ETON WICK METHODIST CHURCH


Alma Road, Eton Wick, SL4 6JZ
Minister: Rev Margaret Dudley 01753 - 867117


Eton Wick Methodist Church


Eton Wick Methodist Church is in the centre of the village in Alma Road. Parking is available in Moores Lane or Stockdales.



Chapel interior

We are committed to:



  • Regular worship, bible study and prayer.
  • Increasing our faith and sharing God's saving grace.
  • Seeking to serve the community.





Church Lunch


The Monday Ladies' Coffee Club meets on the third Monday of each month (7:30 - 9:30 pm). Lunches are served at 12 noon on Wednesdays — weekly from October to March and fortnightly from April to September.

The Toddlers Group on Thursdays (9.45 - 11.30 am).









Ladies Lunch Club



On Tuesdays, the Ladies' Club meets fortnightly at 7:30 pm, as does a House Group for Bible Study and prayer.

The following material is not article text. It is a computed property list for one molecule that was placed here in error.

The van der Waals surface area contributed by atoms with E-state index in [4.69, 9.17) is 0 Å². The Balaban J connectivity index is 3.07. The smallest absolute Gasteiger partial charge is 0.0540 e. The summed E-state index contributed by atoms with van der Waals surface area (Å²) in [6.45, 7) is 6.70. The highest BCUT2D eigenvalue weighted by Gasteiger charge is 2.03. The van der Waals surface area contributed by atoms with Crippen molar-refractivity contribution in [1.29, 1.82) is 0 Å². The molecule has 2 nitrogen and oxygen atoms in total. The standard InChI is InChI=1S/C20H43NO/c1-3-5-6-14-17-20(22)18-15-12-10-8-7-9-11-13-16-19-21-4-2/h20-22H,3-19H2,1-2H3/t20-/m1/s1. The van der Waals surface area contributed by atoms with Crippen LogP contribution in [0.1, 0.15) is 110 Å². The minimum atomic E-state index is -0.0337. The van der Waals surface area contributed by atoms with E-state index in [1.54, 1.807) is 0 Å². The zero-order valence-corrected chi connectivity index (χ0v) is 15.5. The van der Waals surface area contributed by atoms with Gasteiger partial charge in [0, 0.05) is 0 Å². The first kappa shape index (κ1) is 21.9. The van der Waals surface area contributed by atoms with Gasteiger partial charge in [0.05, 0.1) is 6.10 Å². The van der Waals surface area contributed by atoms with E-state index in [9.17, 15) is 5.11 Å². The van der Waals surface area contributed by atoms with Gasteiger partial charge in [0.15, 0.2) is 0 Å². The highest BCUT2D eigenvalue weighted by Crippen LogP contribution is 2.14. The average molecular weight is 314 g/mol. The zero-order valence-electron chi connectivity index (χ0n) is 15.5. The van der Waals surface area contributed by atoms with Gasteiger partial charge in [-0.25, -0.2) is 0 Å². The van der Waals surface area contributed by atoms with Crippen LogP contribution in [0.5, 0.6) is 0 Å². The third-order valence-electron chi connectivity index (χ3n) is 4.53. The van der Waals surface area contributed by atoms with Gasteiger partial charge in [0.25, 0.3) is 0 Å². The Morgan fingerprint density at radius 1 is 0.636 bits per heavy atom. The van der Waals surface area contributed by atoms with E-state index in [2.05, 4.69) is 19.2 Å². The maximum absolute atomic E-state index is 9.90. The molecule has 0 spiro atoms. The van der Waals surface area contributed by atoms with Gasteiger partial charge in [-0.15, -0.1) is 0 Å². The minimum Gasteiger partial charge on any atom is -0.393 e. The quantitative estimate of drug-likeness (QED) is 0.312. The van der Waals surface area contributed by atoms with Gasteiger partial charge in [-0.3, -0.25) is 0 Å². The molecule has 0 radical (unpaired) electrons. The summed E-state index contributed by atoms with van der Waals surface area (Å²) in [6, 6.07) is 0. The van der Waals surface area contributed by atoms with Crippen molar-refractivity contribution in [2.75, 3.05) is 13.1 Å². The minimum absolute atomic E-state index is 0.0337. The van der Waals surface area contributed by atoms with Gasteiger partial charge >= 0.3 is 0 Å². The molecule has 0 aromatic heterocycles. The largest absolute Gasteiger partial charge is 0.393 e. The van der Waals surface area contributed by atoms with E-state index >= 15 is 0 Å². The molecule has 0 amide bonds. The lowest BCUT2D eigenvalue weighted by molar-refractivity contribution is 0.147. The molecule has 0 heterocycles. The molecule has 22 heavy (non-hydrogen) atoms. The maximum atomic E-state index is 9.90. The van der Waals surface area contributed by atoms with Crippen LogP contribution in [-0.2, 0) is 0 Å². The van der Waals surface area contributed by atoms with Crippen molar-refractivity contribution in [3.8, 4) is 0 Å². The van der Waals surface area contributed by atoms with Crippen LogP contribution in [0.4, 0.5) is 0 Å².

Our work in the local community includes providing opportunities to meet and share fellowship and make new friends at our lunch club and at our monthly Saturday morning Coffee and Chat at the church.






We have a warm, comfortable, well maintained church with:



  • a spacious hall,
  • a small meeting room,
  • a good quality kitchen and
  • toilets (accessible for the disabled)
  • wheelchair access
  • an induction loop system
  • large print hymn books available.


A warm welcome awaits you, please come and share our activities, all are welcome!






A HISTORY OF ETON WICK METHODIST CHURCH


Alma Road, Eton Wick, SL4 6JZ
Minister: Rev Margaret Dudley 01753 - 867117